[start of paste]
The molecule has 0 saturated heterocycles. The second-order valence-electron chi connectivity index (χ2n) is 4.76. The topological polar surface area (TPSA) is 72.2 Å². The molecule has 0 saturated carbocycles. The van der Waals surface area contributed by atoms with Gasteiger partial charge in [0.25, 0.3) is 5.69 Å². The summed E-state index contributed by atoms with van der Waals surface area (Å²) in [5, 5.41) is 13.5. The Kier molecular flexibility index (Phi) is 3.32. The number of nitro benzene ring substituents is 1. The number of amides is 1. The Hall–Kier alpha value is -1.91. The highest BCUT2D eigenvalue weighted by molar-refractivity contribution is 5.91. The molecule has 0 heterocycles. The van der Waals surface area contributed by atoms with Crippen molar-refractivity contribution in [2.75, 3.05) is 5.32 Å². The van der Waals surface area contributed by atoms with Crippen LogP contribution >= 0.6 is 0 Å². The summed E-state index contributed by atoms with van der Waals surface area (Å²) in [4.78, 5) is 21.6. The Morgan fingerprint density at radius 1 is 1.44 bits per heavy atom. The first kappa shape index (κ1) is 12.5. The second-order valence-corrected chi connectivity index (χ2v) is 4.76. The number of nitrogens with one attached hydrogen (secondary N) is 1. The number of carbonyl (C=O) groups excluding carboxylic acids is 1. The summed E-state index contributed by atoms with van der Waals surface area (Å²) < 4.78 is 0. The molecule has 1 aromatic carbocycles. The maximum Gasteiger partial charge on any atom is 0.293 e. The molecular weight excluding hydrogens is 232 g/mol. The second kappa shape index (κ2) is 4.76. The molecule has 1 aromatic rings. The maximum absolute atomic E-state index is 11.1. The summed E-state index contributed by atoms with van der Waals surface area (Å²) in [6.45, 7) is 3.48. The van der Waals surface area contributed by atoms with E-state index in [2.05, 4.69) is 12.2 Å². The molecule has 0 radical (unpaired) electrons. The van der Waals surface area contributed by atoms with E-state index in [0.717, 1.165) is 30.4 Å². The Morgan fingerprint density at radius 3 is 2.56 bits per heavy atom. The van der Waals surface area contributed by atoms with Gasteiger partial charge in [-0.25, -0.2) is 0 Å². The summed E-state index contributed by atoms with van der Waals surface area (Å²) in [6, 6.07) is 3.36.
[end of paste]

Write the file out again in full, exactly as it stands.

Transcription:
The molecule has 0 saturated heterocycles. The second-order valence-electron chi connectivity index (χ2n) is 4.76. The topological polar surface area (TPSA) is 72.2 Å². The molecule has 0 saturated carbocycles. The van der Waals surface area contributed by atoms with Gasteiger partial charge in [0.25, 0.3) is 5.69 Å². The summed E-state index contributed by atoms with van der Waals surface area (Å²) in [5, 5.41) is 13.5. The Kier molecular flexibility index (Phi) is 3.32. The number of nitro benzene ring substituents is 1. The number of amides is 1. The Hall–Kier alpha value is -1.91. The highest BCUT2D eigenvalue weighted by molar-refractivity contribution is 5.91. The molecule has 0 heterocycles. The van der Waals surface area contributed by atoms with Crippen molar-refractivity contribution in [2.75, 3.05) is 5.32 Å². The van der Waals surface area contributed by atoms with Crippen LogP contribution >= 0.6 is 0 Å². The summed E-state index contributed by atoms with van der Waals surface area (Å²) in [4.78, 5) is 21.6. The Morgan fingerprint density at radius 1 is 1.44 bits per heavy atom. The first kappa shape index (κ1) is 12.5. The second-order valence-corrected chi connectivity index (χ2v) is 4.76. The number of nitrogens with one attached hydrogen (secondary N) is 1. The number of carbonyl (C=O) groups excluding carboxylic acids is 1. The summed E-state index contributed by atoms with van der Waals surface area (Å²) < 4.78 is 0. The molecule has 1 aromatic carbocycles. The maximum Gasteiger partial charge on any atom is 0.293 e. The molecular weight excluding hydrogens is 232 g/mol. The second kappa shape index (κ2) is 4.76. The molecule has 1 aromatic rings. The maximum absolute atomic E-state index is 11.1. The summed E-state index contributed by atoms with van der Waals surface area (Å²) in [6.45, 7) is 3.48. The van der Waals surface area contributed by atoms with E-state index in [2.05, 4.69) is 12.2 Å². The molecule has 0 radical (unpaired) electrons. The van der Waals surface area contributed by atoms with E-state index in [0.717, 1.165) is 30.4 Å². The Morgan fingerprint density at radius 3 is 2.56 bits per heavy atom. The van der Waals surface area contributed by atoms with Gasteiger partial charge in [-0.25, -0.2) is 0 Å². The summed E-state index contributed by atoms with van der Waals surface area (Å²) in [6, 6.07) is 3.36.